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Home » Student Success » Health & Safety » School Safety » School Safety Resource Library » Cyberbullying and Digital/Internet Safety

Cyberbullying and Digital/Internet Safety

The Internet offers a wealth of resources and material for education. Accessed through a variety of electronic devices, it also allows for rich and diverse opportunities for 21st-century communications. These devices are becoming ever more diverse and ubiquitous. They raise issues of digital / Internet safety and digital citizenship. Along with ensuring that our young people have the technological skills to effectively use digital devices, platforms, and resources for educational purposes, we also have the responsibility to teach them how to be safe and productive digital citizens of the 21st century. This responsibility has been mandated through the Protecting Children in the 21st Century Act.

Within this context, Washington's anti-bullying law includes the prohibition of cyberbullying. Cyberbullying is bullying using electronic devices to initiate repeated negative behavior toward a less-powerful person. Electronic name-calling, shunning, and shaming are all forms of cyberbullying. So are spreading rumors, gossiping, and making threats online. Schools are permitted to discipline students who engage in cyberbullying if it disrupts the orderly operation of the school. Additional HIB training materials are available on the Safety Center website.

Introductory Training Presentations - Cyberbullying

The introductory presentations below are provided to assist districts with the HIB training requirements of RCW 28A.300.285. These specifically provide information on cyberbullying:

Cyberbullying Summit

Thursday, September 13, 2012, 8:00 a.m.-3:00 p.m.
Microsoft Campus - The Commons, Redmond

The Youth Internet Safety Task Force invites educators, administrators, community mobilizers, prevention and social messaging experts, law enforcement, and anyone else interested in helping prevent cyberbullying to this day-long summit devoted to the development of a youth cyberbullying prevention campaign.

Registration List
Summit Notes



NetSmartz: Classroom and background information and resources from the National Center for Missing and Exploited Children.

Internet Safety Brochure
Cyber Safety: Tips for Safe Surfing, is a full-color, two-page brochure for parents and teens. Schools may print this as a brochure and distribute to their families.

Download the brochure
The brochure is available as a PDF download in nine languages:
English | Tagalog | Spanish | Cambodian | Korean
Russian | Somali | Ukrainian | Vietnamese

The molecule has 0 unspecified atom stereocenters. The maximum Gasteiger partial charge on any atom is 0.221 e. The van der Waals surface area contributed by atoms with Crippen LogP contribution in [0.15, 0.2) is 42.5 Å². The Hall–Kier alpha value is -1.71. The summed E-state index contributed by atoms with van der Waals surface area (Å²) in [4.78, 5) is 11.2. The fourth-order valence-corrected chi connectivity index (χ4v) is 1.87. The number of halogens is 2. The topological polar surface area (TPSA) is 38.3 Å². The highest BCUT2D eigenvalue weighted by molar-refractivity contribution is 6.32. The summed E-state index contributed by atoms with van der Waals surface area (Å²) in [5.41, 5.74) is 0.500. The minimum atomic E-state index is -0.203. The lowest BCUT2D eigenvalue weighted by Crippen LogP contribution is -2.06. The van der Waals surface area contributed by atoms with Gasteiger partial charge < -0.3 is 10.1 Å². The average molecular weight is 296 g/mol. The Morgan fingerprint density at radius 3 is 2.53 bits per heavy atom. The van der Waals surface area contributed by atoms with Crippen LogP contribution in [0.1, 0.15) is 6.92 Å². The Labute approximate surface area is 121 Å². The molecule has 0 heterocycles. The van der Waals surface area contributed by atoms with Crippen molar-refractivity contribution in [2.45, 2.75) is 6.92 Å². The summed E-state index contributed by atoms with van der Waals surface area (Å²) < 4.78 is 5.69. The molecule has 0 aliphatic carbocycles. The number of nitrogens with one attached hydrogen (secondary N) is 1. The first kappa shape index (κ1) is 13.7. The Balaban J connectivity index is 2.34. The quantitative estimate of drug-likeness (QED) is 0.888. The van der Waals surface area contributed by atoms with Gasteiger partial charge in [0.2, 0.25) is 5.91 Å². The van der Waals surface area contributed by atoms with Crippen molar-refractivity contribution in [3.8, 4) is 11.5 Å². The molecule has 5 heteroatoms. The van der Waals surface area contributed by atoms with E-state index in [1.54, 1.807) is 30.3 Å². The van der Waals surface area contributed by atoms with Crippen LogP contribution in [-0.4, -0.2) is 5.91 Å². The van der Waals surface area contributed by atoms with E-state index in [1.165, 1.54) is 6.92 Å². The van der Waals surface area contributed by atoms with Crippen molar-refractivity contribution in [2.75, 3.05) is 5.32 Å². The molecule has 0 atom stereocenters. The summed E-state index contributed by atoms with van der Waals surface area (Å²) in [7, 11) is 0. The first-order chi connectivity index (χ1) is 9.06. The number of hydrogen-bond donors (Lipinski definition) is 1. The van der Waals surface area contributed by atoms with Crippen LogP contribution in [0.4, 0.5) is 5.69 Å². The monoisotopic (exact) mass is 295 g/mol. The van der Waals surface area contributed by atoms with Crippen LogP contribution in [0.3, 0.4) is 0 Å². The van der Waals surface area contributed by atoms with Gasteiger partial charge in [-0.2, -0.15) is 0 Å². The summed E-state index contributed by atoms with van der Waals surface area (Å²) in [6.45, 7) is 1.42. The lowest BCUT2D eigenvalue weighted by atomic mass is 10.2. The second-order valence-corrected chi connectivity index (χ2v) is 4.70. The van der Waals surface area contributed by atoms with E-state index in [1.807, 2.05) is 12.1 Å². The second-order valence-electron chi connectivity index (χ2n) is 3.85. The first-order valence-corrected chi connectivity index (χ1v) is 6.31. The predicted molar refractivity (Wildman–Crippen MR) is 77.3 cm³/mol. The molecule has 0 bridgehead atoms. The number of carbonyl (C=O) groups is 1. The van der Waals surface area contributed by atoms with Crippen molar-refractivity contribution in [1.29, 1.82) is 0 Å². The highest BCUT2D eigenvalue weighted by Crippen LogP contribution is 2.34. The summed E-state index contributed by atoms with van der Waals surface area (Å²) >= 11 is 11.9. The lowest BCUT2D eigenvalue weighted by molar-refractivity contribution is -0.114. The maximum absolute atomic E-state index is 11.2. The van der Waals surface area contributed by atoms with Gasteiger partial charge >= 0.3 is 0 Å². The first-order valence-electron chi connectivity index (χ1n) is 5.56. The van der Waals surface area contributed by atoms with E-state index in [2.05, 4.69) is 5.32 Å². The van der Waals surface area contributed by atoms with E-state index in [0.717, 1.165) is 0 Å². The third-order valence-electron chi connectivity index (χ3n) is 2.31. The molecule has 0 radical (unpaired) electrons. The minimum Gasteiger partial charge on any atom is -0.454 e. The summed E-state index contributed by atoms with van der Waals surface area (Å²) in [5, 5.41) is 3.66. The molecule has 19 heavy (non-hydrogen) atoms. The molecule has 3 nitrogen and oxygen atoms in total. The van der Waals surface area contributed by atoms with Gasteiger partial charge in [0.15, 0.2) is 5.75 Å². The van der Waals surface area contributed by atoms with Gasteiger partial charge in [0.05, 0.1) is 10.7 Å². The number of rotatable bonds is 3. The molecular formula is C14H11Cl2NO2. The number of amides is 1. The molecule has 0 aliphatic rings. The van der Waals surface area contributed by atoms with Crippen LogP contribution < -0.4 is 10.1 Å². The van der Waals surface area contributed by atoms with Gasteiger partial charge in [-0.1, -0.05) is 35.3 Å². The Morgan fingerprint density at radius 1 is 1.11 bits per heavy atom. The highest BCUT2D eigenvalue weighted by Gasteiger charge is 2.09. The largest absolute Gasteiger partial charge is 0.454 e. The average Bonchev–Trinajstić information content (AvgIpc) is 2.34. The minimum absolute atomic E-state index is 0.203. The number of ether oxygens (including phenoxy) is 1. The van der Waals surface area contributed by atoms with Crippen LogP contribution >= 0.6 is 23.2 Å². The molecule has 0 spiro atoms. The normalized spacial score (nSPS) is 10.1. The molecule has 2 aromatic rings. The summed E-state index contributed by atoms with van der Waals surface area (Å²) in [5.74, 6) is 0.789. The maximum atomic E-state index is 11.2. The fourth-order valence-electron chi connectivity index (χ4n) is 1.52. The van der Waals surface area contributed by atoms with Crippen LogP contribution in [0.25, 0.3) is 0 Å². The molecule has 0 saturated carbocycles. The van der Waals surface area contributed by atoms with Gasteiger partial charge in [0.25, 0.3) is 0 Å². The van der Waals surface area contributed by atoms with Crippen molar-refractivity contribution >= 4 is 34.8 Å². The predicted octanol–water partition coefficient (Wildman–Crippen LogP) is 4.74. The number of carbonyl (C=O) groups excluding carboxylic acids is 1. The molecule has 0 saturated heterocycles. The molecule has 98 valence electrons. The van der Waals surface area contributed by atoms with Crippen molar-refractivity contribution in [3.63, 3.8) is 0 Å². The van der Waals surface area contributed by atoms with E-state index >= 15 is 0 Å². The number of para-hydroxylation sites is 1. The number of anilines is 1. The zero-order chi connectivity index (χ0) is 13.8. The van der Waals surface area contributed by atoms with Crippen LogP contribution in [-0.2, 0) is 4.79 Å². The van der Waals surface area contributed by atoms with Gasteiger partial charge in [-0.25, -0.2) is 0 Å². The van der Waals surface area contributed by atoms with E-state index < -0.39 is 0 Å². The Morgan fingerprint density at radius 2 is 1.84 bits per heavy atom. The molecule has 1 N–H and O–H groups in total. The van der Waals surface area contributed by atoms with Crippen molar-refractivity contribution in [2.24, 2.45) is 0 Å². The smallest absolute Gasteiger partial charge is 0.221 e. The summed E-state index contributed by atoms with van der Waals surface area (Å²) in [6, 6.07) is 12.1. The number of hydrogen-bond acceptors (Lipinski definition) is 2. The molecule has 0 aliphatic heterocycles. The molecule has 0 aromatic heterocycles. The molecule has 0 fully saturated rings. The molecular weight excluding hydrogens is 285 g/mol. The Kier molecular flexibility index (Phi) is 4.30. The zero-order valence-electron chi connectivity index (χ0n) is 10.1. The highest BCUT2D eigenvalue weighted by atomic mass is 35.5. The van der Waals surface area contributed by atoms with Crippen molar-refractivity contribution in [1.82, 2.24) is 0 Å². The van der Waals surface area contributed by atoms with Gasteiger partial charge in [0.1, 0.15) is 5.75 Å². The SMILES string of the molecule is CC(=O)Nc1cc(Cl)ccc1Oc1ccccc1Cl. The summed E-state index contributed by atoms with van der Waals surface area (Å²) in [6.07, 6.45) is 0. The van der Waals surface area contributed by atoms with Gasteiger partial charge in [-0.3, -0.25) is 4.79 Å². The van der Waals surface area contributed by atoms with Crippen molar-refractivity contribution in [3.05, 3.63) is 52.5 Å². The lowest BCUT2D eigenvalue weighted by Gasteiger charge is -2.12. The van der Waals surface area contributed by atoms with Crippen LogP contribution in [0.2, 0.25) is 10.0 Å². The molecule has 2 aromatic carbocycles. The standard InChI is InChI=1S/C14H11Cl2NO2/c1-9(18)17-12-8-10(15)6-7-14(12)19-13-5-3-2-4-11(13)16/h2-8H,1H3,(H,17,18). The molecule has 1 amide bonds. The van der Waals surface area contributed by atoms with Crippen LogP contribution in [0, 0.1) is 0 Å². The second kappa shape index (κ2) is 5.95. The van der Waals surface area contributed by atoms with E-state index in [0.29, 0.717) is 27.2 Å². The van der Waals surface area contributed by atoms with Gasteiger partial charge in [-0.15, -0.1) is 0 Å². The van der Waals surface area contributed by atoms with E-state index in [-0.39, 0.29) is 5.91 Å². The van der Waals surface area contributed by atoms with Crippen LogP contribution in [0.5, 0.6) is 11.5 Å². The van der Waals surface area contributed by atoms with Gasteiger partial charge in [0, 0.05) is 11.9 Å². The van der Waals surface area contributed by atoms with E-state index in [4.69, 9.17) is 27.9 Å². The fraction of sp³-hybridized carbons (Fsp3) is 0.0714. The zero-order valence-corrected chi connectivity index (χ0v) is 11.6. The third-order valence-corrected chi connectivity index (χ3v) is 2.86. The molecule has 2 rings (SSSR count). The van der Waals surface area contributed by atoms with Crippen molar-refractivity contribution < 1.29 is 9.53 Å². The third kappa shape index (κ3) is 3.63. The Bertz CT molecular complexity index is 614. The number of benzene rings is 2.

The following is a limited list of laws and policies. It is not exhaustive, but rather identified several of laws and policies which are pertinent to cyberbullying and digital/Internet safety. Please check with state and local agencies for laws and policies in your area.



The Protecting Children in the 21st Century Act adds statutory language to existing FCC rules for the implementation of the Children's Internet Protection Act (CIPA). CIPA compliance, in turn, impacts ERate compliance. In addition to existing CIPA requirements, the Protecting Children in the 21st Century Act now also requires school boards to update their Internet Use/Internet Safety policies to include statutory language to say they are providing for the education of minors regarding appropriate online behavior including interacting with others on social networking websites and in chat rooms, and regarding cyberbullying awareness and response.

Sexting is not a singular thing. It covers a range of possible actions and motivations. Sexting is online communication involving youth produced sexually explicit or suggestive images created and shared through the use of personal communication technologies. Sexting response requires clear policies and procedures, common sense, compassion, and a known plan of action. Discuss sexting with your legal office before a situation arises.

These documents have been developed by reliable sources. They are designed to help adults in schools and at home better understand what social networking is and how to use it safely. They will help people to more easily talk with youth about appropriate behaviors and safety issues and to be better prepared to help when necessary.

The following are a few selected links and resources which provide background and context for adults and can help teach youth online safety. Many sites provide links to additional resources.

A Thin Line: A site created by MTV to empower youth to identify, respond to, and stop digital abuse among young people. A Thin Line has recently added a Grown Ups link for parents and educators.

NetSmartz: Classroom and background information and resources from the National Center for Missing and Exploited Children.